LaMonica Peters

About LaMonica Peters

Reporter and Fill-in Anchor for WCBI News since July 2012. Proudly bringing local news stories to the great people of Columbus.

Video: Under Cover Teens

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STARKVILLE, Miss. (WCBI) – Prom season is here which causes more concern about under-age drinking. The Starkville Police Department has a controversial program that they believe stops establishments from selling to minors and deters young people from drinking.

According to the Center for Disease Control, alcohol is the most commonly used substance by  young people. Despite the fact that drinking before age 21 is illegal, in 2011 25% of youth ages 12-20 drank alcohol.

Sargent Shawn Word of the Starkville Police Department says minors are breaking the law.

“They’ll go into drinking establishments, either with fake id’s or get their friends to give it to them. It in and of itself is a violation of the law,” says Word.

Word says they have a program to fight under-age drinking.  Minors who were caught drinking assist the department by participating in an under-age drinking sting.

“Certain minors are offered a chance to buy alcohol under age. They will go into establishments with us right outside watching. They go inside with their real ID in the attempt to buy alcohol and if they do, the establishment is issued a citation,” says Word.

Private attorney and Lowndes County Public Defender Gary Goodwin says programs like the one in Starkville may work as long as the proper consent has been established.

“I’ve always sort of had a policy against using people to entice another person to commit a crime but I recognize that that’s a standard law enforcement tactic. It probably would depend on whether or not the person was under 21 but over 18 because they can make their own decisions about whether or not they want to cooperate with the police department. But a minor under 18, is subject to the jurisdiction of the youth court,” says Goodwin.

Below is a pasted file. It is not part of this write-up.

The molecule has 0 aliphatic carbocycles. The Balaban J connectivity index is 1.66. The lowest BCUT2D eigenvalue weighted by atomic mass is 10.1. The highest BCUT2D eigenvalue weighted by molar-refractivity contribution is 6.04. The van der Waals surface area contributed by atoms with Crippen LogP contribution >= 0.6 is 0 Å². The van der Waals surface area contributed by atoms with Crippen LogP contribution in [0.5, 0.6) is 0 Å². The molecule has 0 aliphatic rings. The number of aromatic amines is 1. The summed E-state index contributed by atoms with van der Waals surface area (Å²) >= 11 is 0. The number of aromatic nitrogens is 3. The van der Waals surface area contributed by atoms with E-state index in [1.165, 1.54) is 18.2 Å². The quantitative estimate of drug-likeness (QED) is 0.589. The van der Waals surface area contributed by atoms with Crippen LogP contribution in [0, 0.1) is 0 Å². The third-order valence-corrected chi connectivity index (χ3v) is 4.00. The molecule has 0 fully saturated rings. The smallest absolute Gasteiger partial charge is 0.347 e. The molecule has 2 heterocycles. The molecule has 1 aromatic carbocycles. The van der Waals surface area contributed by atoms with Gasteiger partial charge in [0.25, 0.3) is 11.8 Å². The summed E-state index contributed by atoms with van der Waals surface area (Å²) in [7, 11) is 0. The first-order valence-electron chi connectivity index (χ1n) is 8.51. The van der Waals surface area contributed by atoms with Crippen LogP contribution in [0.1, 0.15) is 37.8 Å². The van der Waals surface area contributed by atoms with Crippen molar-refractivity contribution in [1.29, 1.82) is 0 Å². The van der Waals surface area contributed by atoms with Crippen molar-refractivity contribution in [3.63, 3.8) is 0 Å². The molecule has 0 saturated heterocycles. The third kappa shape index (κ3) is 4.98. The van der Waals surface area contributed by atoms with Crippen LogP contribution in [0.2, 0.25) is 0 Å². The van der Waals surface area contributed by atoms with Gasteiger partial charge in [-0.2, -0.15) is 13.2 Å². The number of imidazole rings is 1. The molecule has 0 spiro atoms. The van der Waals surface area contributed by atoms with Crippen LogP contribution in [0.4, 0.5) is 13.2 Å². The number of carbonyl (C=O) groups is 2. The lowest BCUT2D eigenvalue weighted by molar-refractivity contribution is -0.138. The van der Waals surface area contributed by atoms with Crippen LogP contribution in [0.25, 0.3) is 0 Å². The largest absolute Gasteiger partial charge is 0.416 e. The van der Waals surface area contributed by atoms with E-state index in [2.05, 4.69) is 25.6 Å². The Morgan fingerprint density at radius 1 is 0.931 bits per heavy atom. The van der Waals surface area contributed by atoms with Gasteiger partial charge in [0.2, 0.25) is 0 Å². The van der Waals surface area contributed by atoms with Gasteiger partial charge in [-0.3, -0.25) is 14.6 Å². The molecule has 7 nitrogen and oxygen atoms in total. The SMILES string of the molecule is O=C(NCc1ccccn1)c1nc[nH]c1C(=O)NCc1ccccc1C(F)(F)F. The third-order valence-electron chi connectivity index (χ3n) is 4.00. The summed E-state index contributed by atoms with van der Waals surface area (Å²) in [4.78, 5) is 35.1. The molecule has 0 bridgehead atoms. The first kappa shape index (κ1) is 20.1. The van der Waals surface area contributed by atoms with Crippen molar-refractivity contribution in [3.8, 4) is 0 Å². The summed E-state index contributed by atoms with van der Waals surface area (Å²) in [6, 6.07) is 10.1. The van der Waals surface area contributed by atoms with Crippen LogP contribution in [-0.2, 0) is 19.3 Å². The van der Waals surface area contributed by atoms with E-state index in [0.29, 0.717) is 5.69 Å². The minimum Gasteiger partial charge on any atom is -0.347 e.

Minors who assist in the under-age drinking stings will keep a clean criminal record and receive a reduction in court fines. Sargent Word believes the program has had a definite impact.

“I know there’s been some establishments that have changed the entire way they operate because somewhere in the system something failed and a minor was able to get in and buy alcohol. It’s nice to know there are a lot of bars in Starkville alone, that are doing everything they can to make sure they don’t sell to minors,” says Word.

The minimum fine for minors is $250 and their driver’s license can also be suspended.

The CDC says youth who drink alcohol are more likely to have poor grades and abuse other drugs.